Technology & Procedural Index

What is single incision surgery?

Single incision surgery is performed through one incision made in the patient’s abdomen, typically hidden within the natural fold of the bellybutton. This differs from standard laparoscopic surgery, which typically involves 3-5 incisions. The single incision approach is the latest advancement in minimally invasive surgery. The photo to the left features a patient’s abdomen just six weeks after undergoing a single incision gallbladder removal using the GelPOINT system.


What is the GelPOINT System?

Surgeons can perform a variety of procedures through a single incision with the GelPOINT system, enhancing cosmetic results and potentially minimizing pain. The GelPOINT system consists of two main components: the GelSeal cap and the Alexis wound protector/retractor. The Alexis wound protector/retractor is inserted into the incision site at the beginning of the procedure. It allows the surgeon a better view of the working site and protects the incision site. Once the Alexis protector/retractor is placed, the GelSeal cap is fitted on top. Surgical instruments are passed through the GelSeal cap into the abdomen, as seen in the cross section to the right.


What is Surgical Site Infection (SSI)?

SSI is an infection that occurs after surgery at the same part of the body that the surgery took place.Ref Symptoms include redness, pain or fluid drainage surrounding the location of the surgery, and/or a fever. Ref


How does SSI affect patients?

On average, wound infection patients:
  • spend an additional 7-10 days in the hospital Ref
  • are 60% more likely to spend time in ICU Ref
  • are 5 times more likely to be readmitted to the hospital Ref
  • have a 2-11 times higher risk of death than patients without an SSI Ref
  • require an additional cost of $11,087 to $34,670 per infection Ref

How does SSI affect healthcare?

  • SSI has added $3 to $10 billion to the cost of healthcare in the United States Ref
  • 2% to 5% of patients undergoing inpatient surgery will develop an SSI Ref
  • there were over 290,000 cases of SSI in 2002, which resulted in over 8,000 deaths Ref

How does the Alexis Wound Protector/Retractor protect patients from SSI? Ref

The Alexis Wound Protector/Retractor is a medical device made of a sheath connecting two rings. The device retracts, or draws back, the incision and simultaneously protects the wound. By creating a barrier around the incision, the sheath protects the surgical site from exposure to organisms that may cause an infection, whether it is from the air, the patient’s own bodily microorganisms or contact during the procedure. Studies have shown that using the wound protector/retractor reduces superficial surgical site infection following colorectal surgeries. Ref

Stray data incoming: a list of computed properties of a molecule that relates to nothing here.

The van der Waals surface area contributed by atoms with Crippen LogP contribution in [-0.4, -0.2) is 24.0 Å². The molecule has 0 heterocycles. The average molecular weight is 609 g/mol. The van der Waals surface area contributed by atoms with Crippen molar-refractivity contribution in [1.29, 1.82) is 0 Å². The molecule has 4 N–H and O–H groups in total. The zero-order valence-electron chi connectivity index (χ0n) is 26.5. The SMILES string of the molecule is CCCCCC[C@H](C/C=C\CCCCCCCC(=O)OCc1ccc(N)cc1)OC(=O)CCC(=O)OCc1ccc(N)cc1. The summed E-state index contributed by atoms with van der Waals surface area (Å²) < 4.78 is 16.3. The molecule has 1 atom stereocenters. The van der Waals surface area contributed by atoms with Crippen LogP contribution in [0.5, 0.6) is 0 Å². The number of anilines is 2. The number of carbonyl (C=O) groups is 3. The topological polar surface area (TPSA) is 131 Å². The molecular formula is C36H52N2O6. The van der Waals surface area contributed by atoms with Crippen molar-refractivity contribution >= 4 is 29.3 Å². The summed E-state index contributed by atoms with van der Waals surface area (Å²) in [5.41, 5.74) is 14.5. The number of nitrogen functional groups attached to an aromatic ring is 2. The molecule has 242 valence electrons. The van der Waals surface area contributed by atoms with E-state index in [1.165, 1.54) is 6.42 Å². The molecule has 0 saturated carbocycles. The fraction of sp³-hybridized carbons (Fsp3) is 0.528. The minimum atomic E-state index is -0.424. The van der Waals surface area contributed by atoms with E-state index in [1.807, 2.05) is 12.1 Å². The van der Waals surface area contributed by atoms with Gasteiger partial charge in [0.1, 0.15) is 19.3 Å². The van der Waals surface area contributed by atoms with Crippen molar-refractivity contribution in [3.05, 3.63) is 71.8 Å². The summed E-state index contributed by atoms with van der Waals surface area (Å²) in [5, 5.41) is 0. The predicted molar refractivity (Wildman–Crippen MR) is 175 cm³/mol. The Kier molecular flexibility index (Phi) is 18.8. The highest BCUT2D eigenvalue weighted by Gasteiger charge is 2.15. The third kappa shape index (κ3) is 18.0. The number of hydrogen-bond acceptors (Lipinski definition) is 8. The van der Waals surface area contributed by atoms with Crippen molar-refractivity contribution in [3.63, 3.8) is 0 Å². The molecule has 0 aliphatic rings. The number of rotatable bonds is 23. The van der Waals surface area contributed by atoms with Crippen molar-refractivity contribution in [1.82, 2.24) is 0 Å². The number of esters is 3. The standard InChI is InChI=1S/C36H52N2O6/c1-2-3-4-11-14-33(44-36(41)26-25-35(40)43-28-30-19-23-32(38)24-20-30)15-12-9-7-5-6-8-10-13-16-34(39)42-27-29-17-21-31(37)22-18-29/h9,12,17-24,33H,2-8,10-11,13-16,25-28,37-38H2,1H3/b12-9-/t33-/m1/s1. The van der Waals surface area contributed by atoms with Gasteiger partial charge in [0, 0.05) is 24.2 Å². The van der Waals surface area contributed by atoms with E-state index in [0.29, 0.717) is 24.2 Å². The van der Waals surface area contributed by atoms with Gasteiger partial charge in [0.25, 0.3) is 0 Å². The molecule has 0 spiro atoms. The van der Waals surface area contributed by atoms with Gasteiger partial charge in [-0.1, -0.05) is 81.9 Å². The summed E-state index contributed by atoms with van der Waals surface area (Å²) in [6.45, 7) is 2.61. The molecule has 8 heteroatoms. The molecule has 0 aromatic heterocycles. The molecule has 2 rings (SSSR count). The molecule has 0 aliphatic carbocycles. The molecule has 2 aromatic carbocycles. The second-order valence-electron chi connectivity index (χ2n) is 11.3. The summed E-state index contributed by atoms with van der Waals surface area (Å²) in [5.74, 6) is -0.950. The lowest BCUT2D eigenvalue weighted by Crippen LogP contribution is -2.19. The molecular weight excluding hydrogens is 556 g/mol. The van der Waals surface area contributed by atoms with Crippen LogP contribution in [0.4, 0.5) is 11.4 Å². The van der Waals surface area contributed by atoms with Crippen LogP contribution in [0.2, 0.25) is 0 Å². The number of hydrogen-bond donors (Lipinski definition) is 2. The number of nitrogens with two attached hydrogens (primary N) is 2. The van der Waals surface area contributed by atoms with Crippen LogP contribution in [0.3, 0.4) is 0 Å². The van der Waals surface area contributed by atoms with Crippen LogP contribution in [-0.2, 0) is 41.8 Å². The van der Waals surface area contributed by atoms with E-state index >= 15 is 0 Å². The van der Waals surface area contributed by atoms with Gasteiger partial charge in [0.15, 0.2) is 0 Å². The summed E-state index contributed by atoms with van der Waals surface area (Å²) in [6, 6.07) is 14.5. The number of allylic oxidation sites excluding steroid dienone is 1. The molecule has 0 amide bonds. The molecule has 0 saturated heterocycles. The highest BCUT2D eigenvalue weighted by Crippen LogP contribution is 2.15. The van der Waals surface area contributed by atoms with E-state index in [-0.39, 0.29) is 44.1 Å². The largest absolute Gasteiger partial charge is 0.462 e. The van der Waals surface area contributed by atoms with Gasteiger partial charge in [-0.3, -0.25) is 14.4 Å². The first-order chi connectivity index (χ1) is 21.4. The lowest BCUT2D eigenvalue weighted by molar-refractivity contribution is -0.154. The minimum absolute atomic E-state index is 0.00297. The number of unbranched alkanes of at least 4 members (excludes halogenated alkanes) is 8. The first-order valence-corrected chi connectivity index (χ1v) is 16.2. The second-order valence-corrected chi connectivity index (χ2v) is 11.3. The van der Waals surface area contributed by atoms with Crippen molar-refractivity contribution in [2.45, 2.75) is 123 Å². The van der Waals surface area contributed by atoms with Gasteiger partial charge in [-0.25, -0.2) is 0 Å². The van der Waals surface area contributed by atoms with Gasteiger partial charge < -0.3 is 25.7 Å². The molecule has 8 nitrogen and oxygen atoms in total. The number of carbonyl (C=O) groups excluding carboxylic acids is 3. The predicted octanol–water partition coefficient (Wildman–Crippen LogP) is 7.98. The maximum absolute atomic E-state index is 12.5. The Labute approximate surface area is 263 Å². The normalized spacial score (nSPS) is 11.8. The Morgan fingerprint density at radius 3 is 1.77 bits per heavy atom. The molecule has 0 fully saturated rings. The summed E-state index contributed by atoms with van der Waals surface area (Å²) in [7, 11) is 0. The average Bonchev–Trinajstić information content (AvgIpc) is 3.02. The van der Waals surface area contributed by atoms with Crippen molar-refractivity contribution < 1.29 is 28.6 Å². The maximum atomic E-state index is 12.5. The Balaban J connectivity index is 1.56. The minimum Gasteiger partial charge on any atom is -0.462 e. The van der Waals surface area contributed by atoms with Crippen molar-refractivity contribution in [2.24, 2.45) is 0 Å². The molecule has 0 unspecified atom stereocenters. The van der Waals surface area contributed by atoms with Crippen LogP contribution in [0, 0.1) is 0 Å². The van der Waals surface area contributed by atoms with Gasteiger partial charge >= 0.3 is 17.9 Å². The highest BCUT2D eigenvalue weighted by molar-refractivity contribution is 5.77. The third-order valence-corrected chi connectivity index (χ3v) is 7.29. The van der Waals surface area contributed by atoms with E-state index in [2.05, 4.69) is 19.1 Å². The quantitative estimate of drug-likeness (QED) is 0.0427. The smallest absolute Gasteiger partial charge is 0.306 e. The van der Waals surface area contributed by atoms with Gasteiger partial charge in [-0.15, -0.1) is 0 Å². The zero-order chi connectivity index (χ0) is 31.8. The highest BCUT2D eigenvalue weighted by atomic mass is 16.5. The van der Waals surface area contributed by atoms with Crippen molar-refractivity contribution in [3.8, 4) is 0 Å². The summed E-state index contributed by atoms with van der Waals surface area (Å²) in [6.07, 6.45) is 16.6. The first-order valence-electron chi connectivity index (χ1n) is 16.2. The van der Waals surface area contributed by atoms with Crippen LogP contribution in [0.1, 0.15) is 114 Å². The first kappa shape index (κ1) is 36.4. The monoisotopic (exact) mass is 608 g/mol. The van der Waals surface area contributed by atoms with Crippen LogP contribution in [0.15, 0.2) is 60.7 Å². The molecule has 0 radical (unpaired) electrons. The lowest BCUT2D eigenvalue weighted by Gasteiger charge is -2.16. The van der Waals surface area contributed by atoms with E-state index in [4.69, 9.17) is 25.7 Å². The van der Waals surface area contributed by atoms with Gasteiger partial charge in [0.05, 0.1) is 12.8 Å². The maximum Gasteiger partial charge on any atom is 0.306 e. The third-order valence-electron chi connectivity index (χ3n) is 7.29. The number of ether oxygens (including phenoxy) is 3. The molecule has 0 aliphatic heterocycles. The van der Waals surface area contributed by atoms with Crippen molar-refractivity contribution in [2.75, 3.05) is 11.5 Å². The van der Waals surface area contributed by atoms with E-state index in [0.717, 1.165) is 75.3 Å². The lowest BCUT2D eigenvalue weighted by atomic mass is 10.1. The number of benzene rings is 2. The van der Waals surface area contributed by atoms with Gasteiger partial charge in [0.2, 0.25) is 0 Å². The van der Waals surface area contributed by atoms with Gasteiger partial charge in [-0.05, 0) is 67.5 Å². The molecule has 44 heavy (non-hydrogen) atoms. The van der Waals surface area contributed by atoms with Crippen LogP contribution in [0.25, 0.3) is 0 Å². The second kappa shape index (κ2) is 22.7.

What is a trocar?

A trocar is a medical device that provides access to the abdominal cavity during a laparoscopic procedure. Laparoscopy is a minimally invasive procedure typically performed through 3-5 small incisions in a patient’s abdomen, using a camera for visualization. Trocars are placed within each incision and surgical instruments, along with the camera, are passed through them.

A trocar consists of three primary components:

  1. Cannula: A cannula is a tube-shaped shaft placed in the patient to allow access into the abdominal cavity during a laparoscopic procedure
  2. Seal: Located at the top of the cannula, the seal allows instruments to pass through the cannula while preventing air from escaping from the abdominal cavity. Maintaining proper air pressure is key during a laparoscopic procedure because it allows surgeons to properly view the surgical field.
  3. Obturator: The obturator is a mechanism that allows the cannula to penetrate the abdomen.

What kinds of trocars does Applied Medical offer?

To view Applied Medical’s comprehensive line of trocar offerings, please click here.


What are laparoscopic instruments?

Laparoscopy is a minimally invasive procedure typically performed through 3-5 small incisions in a patient’s abdomen and using a camera for visualization. Laparoscopic instruments are designed to perform a procedure through tubes that are placed in the abdomen, known as trocars.

  • Scissors — Scissors transect, or cut across, tissue.
  • Dissectors — Dissectors separate tissue along their natural lines of separation. In addition to dissecting, these medical devices may also grasp and mobilize, or move, tissue.
  • Graspers — Graspers allow surgeons to manipulate tissue just as they would with their hands. Depending on the jaws of the graspers, the devices can grab hold of fine, delicate or fibrous tissue.


What kinds of instruments does Applied Medical offer?

To view Applied Medical’s comprehensive line of instruments, please click here.